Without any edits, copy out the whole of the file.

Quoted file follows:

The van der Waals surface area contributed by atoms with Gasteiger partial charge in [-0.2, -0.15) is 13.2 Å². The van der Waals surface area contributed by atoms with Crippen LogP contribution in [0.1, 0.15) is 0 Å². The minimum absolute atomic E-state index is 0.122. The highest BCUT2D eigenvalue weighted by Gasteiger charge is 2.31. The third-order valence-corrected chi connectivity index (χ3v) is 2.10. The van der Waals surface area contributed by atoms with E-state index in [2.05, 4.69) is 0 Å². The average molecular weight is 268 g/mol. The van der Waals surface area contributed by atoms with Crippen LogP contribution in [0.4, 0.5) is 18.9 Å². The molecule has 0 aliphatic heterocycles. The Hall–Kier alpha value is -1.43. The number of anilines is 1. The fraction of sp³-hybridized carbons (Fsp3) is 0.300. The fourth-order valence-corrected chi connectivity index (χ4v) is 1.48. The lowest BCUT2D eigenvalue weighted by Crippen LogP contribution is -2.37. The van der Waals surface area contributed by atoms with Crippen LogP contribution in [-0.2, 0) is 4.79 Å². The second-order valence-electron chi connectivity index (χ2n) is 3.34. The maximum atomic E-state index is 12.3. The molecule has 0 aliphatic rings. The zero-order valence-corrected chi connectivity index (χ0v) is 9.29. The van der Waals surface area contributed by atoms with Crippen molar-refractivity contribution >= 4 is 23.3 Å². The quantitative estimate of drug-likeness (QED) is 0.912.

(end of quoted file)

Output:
The van der Waals surface area contributed by atoms with Gasteiger partial charge in [-0.2, -0.15) is 13.2 Å². The van der Waals surface area contributed by atoms with Crippen LogP contribution in [0.1, 0.15) is 0 Å². The minimum absolute atomic E-state index is 0.122. The highest BCUT2D eigenvalue weighted by Gasteiger charge is 2.31. The third-order valence-corrected chi connectivity index (χ3v) is 2.10. The van der Waals surface area contributed by atoms with E-state index in [2.05, 4.69) is 0 Å². The average molecular weight is 268 g/mol. The van der Waals surface area contributed by atoms with Crippen LogP contribution in [0.4, 0.5) is 18.9 Å². The molecule has 0 aliphatic heterocycles. The Hall–Kier alpha value is -1.43. The number of anilines is 1. The fraction of sp³-hybridized carbons (Fsp3) is 0.300. The fourth-order valence-corrected chi connectivity index (χ4v) is 1.48. The lowest BCUT2D eigenvalue weighted by Crippen LogP contribution is -2.37. The van der Waals surface area contributed by atoms with Crippen LogP contribution in [-0.2, 0) is 4.79 Å². The second-order valence-electron chi connectivity index (χ2n) is 3.34. The maximum atomic E-state index is 12.3. The molecule has 0 aliphatic rings. The zero-order valence-corrected chi connectivity index (χ0v) is 9.29. The van der Waals surface area contributed by atoms with Crippen molar-refractivity contribution >= 4 is 23.3 Å². The quantitative estimate of drug-likeness (QED) is 0.912.